Devon taking action to remove Ash dieback infected trees

North Devon Gazette

Urgent action is being taken to remove almost 1,500 Ash dieback infected trees from alongside Devon’s major road network this summer in order to protect public safety on the county’s roads.

Devon County Council has already started an essential programme of work, with almost 150 infected trees alongside the A388 at Holsworthy currently being felled. From Monday, July 12, work will start on the A399 at Brayford to remove 220 trees with Ash dieback that are within falling distance of the highway.

Detailed inspections have been undertaken on the trees by an independent arboriculturalist and ecologist, and diseased trees that have been identified as a possible risk to the public are being removed by Devon County Council.

Ash dieback is a highly destructive fungal disease which is devastating native ash trees across the country, and Devon County Council has been tackling the spread of the disease in Devon over the past few years. In 2017 its surveys reported nine cases of ash dieback across five locations. By last year, this had increased to more than 7,000 trees in 1,100 locations.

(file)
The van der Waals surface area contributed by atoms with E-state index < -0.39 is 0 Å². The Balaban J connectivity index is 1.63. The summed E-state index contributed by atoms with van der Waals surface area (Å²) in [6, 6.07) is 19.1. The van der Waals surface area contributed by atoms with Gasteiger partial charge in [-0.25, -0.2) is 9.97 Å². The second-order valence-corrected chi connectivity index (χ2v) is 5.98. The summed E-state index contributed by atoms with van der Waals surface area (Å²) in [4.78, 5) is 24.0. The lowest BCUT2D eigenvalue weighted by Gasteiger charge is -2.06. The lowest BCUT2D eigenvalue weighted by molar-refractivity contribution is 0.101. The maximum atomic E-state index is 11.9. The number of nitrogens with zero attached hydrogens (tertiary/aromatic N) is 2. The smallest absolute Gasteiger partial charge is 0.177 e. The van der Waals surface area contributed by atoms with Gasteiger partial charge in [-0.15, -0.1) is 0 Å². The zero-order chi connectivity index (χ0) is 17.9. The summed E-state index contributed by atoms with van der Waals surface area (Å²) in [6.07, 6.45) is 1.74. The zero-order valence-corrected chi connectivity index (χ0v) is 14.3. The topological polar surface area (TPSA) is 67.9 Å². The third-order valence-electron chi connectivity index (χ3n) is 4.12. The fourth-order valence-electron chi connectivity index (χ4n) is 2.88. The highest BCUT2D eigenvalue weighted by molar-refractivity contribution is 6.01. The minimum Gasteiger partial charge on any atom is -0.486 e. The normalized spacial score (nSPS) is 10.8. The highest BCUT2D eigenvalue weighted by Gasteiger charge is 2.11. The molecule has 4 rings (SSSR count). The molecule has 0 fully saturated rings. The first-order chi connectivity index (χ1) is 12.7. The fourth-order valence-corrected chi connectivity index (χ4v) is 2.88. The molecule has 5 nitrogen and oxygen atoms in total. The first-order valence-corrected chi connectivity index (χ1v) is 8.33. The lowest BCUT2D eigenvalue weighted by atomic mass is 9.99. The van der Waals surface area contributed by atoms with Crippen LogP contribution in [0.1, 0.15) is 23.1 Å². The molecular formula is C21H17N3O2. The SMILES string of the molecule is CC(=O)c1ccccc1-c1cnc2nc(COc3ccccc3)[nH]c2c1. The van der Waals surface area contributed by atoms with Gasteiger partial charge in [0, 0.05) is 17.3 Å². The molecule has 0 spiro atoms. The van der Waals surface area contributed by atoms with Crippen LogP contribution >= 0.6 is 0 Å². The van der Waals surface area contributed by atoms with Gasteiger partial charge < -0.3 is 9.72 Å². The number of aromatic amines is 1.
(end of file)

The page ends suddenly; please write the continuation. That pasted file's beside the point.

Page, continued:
Trees with Ash dieback can become unstable and can shed branches and collapse as the level of infection spreads within the tree.

In the ongoing programme of work, the A399 at Brayford will be closed from 8am–8pm between Monday 12 July and Thursday 15 July and also between Monday 19 July and Thursday 22 July while work is carried out. A signed diversion will be in place.

Other locations where trees are also scheduled to be removed in the coming months, but with dates still to be confirmed, are alongside:

  • A396 Black Cat to Apple Tree Cottage
  • B3227 Oakfordbridge
  • B3357 Dartmeet
  • B3227 Taddiport
  • A386 Weare Giffard
  • A377 Chulmleigh
  • B3234 Lynton
  • A39 Barbrook
  • A3124 Great Torrington
  • B3227 Shillingford
  • A386 Rosemoor
  • A379 Fancy Cross near Salcombe
  • A3072 Killatree Cross at Holsworthy

Councillor Stuart Hughes, Devon County Council Cabinet Member for Highway Management, said: “Our surveys estimated a few years ago that the County Council would potentially have to remove thousands of our own ash trees from highway land across Devon and unfortunately those projections are proving correct as we're seeing infection levels continuing to rise in our tree stock.”

More than 90% of Devon’s native ash trees are expected to be lost due to Ash dieback in the next five to 15 years.